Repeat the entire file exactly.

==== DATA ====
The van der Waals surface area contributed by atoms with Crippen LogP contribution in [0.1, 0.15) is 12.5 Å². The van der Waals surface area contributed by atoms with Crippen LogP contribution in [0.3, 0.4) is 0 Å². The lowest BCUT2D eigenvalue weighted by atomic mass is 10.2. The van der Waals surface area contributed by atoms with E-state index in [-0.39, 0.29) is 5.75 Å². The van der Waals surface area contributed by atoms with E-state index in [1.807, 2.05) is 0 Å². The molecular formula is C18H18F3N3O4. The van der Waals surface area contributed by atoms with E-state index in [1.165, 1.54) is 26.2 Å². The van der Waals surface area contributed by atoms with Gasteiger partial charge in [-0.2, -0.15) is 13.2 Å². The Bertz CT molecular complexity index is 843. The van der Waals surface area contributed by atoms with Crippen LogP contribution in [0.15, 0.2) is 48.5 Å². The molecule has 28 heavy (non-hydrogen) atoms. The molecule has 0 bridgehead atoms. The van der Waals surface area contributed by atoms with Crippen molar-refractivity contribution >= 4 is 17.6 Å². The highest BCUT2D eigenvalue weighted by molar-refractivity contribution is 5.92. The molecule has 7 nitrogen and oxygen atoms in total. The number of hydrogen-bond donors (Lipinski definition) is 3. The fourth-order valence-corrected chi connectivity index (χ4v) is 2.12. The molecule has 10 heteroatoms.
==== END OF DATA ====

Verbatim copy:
The van der Waals surface area contributed by atoms with Crippen LogP contribution in [0.1, 0.15) is 12.5 Å². The van der Waals surface area contributed by atoms with Crippen LogP contribution in [0.3, 0.4) is 0 Å². The lowest BCUT2D eigenvalue weighted by atomic mass is 10.2. The van der Waals surface area contributed by atoms with E-state index in [-0.39, 0.29) is 5.75 Å². The van der Waals surface area contributed by atoms with E-state index in [1.807, 2.05) is 0 Å². The molecular formula is C18H18F3N3O4. The van der Waals surface area contributed by atoms with E-state index in [1.165, 1.54) is 26.2 Å². The van der Waals surface area contributed by atoms with Gasteiger partial charge in [-0.2, -0.15) is 13.2 Å². The Bertz CT molecular complexity index is 843. The van der Waals surface area contributed by atoms with Crippen LogP contribution in [0.15, 0.2) is 48.5 Å². The molecule has 28 heavy (non-hydrogen) atoms. The molecule has 0 bridgehead atoms. The van der Waals surface area contributed by atoms with Crippen molar-refractivity contribution >= 4 is 17.6 Å². The highest BCUT2D eigenvalue weighted by molar-refractivity contribution is 5.92. The molecule has 7 nitrogen and oxygen atoms in total. The number of hydrogen-bond donors (Lipinski definition) is 3. The fourth-order valence-corrected chi connectivity index (χ4v) is 2.12. The molecule has 10 heteroatoms.